As Australian company NetComm makes the transition from modem manufacturer to fully fledged broadband services supplier, Dr Thomas Girgensohn has resigned from the board and industry veteran Terry Winters has been recruited as chairman. "With his significant experience in the telecommunications markets Terry Winters now steps in to guide the company through its next growth phase," explained managing director David Stewart. He added, with no little understatement, that Winters has had "a very long association with the telecommunications carrier business in Australia".
In fact, Winter was the founder of Link Telecommunications, where he was CEO and managing director from the early 1980s to 1999. Link was a pioneer in mobile messaging services and operated one of Australia's largest outsourced call centre businesses.
From 1989 to 1992 Winters led the establishment of Optus Communications and its successful tender to become Australia's second carrier. In 1991 he led BellSouth's entry to New Zealand, and during the late 1990s has developed strong links with carriers in Asia. Stewart said that throughout his career Winters has been an advocate of telecommunications deregulation and competition.
Around the traps
Mike Hargis has been appointed regional vice president for Australasia and South Pacific at global communications company SITA. His previous roles have included sales and marketing manager for IBM and NEC in Australia, and international carrier manager and business partner manager, Asia/Pacific, for British Telecom. At SITA he replaces Russell Robertson, who has moved to Singapore to become Asia/Pacific vice president of sectors.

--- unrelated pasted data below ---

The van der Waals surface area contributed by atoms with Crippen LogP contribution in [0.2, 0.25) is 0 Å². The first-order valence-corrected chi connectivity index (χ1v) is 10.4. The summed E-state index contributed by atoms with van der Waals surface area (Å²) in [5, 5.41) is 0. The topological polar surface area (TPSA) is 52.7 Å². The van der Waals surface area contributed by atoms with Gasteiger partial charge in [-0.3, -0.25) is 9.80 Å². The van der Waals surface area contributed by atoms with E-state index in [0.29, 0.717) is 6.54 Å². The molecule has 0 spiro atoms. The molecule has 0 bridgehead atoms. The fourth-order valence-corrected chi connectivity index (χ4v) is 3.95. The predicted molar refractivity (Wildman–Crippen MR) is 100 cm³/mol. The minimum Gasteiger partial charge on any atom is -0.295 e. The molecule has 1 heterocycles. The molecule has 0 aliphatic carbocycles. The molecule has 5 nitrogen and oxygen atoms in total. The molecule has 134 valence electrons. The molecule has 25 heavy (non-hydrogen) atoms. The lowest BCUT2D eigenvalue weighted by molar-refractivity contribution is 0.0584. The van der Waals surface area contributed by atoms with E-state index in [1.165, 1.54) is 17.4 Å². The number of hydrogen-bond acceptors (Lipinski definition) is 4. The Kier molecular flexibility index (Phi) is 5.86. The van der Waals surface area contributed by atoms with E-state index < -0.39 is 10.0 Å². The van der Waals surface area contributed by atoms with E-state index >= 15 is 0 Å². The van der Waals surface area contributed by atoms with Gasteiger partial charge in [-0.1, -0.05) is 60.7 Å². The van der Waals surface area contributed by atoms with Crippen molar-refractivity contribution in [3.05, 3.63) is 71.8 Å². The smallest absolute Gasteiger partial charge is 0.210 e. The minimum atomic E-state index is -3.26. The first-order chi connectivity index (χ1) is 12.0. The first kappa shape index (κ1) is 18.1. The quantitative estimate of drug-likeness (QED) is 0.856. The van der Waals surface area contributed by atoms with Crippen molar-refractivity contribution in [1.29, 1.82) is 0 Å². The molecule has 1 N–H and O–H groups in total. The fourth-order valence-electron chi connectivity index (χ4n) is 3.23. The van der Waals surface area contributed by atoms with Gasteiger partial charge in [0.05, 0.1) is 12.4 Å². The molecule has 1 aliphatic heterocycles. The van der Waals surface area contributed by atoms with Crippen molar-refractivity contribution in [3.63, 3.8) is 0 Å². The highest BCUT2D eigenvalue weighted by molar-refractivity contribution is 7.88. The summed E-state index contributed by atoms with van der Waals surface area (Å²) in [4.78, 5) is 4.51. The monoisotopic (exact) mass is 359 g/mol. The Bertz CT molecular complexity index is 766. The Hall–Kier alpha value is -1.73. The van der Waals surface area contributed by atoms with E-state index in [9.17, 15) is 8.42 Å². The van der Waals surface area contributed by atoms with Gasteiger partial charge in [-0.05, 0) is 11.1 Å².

PowerTel has recruited Neil Verrall from Telstra to take the position of director of sales and marketing. At Telstra he was national general manager of retail and wholesale trade, major accounts sales for Telstra business solutions.
A door too far
In the US Michael Cowpland resigned suddenly as president, CEO and chairman of the board of embattled Canadian developer Corel. The news had been expected for some time in light of the company's ongoing financial struggles. As Cowpland heads off to spend time "on new startup opportunities" Derek Burney, executive vice president, engineering and chief technology officer, was appointed interim CEO and president.
Late last year Cowpland was charged with three counts of violating Ontario securities law when he allegedly used inside information about a poor quarterly result to offload 2.4 million shares for about $US14 million. Cowpland disputed the charges and a spokesman for the Ontario Securities Commission has been quoted by the company as saying the resignation is not related to the commission's investigations.
Trouble at the top at Lucent has led to the departure of Patricia Russo, who was executive vice president and CEO of the Service Provider Networks Group. A replacement has not yet been found and executives who previously reported to Russo will now report to CEO Richard McGinn. At the same time the CEO's job at Lucent's microelectronics business, which is to be spun off into a separate company, will go to an insider, John Dickson, who was formerly CEO of Lucent's Microelectronics and Communications Technology Group. The IPO of the business is expected to be completed by the end of the first quarter of 2001.
Microsoft has launched its new .Net division with Bob Muglia as group vice president. He will oversee the development of software, subscription services, and interface design for the division. Muglia joined Microsoft in 1998 and was previously vice president of the division responsible for the development of the Office suite of products. He is also a member of the Microsoft senior leadership team that oversees the company's core direction.
Novell has appointed Carl Ledbetter as chief technology officer, replacing Dave Shirk who left in July to join content management solutions provider Vignette. Ledbetter, previously senior vice president of Novell's business and corporate development, joined the company in 1999 from Hybrid Networks.